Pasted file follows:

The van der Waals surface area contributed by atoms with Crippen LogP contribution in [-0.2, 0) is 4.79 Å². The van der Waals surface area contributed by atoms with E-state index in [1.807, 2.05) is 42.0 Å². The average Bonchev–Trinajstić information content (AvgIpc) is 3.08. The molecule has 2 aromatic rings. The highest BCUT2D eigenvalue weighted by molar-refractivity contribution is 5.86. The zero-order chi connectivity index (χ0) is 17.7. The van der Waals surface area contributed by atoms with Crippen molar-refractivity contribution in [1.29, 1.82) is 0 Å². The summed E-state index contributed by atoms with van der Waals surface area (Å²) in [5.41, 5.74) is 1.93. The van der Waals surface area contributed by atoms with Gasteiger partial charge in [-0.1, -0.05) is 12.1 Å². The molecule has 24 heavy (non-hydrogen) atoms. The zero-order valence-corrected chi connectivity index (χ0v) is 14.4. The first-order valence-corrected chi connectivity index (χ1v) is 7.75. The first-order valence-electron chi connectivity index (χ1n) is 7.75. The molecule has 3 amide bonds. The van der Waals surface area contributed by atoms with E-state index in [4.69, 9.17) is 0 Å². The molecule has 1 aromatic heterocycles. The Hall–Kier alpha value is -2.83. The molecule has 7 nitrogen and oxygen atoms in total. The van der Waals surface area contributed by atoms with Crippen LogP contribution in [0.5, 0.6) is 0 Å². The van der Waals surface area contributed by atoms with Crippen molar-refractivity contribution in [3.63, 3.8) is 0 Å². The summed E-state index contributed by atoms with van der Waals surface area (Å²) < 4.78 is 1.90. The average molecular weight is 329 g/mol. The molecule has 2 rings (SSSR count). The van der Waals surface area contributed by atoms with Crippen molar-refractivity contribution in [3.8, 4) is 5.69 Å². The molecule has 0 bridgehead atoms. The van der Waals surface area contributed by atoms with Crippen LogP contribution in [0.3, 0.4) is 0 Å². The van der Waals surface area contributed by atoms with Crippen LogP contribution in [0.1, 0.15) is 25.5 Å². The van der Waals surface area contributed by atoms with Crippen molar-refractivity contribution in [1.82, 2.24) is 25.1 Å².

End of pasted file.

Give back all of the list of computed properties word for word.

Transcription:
The van der Waals surface area contributed by atoms with Crippen LogP contribution in [-0.2, 0) is 4.79 Å². The van der Waals surface area contributed by atoms with E-state index in [1.807, 2.05) is 42.0 Å². The average Bonchev–Trinajstić information content (AvgIpc) is 3.08. The molecule has 2 aromatic rings. The highest BCUT2D eigenvalue weighted by molar-refractivity contribution is 5.86. The zero-order chi connectivity index (χ0) is 17.7. The van der Waals surface area contributed by atoms with Crippen molar-refractivity contribution in [1.29, 1.82) is 0 Å². The summed E-state index contributed by atoms with van der Waals surface area (Å²) in [5.41, 5.74) is 1.93. The van der Waals surface area contributed by atoms with Gasteiger partial charge in [-0.1, -0.05) is 12.1 Å². The molecule has 24 heavy (non-hydrogen) atoms. The zero-order valence-corrected chi connectivity index (χ0v) is 14.4. The first-order valence-corrected chi connectivity index (χ1v) is 7.75. The first-order valence-electron chi connectivity index (χ1n) is 7.75. The molecule has 3 amide bonds. The van der Waals surface area contributed by atoms with E-state index in [4.69, 9.17) is 0 Å². The molecule has 1 aromatic heterocycles. The Hall–Kier alpha value is -2.83. The molecule has 7 nitrogen and oxygen atoms in total. The van der Waals surface area contributed by atoms with Crippen LogP contribution in [0.5, 0.6) is 0 Å². The van der Waals surface area contributed by atoms with Crippen molar-refractivity contribution in [3.63, 3.8) is 0 Å². The summed E-state index contributed by atoms with van der Waals surface area (Å²) < 4.78 is 1.90. The average molecular weight is 329 g/mol. The molecule has 2 rings (SSSR count). The van der Waals surface area contributed by atoms with Crippen molar-refractivity contribution in [3.8, 4) is 5.69 Å². The molecule has 0 bridgehead atoms. The van der Waals surface area contributed by atoms with Crippen LogP contribution in [0.3, 0.4) is 0 Å². The van der Waals surface area contributed by atoms with Crippen LogP contribution in [0.1, 0.15) is 25.5 Å². The van der Waals surface area contributed by atoms with Crippen molar-refractivity contribution in [1.82, 2.24) is 25.1 Å².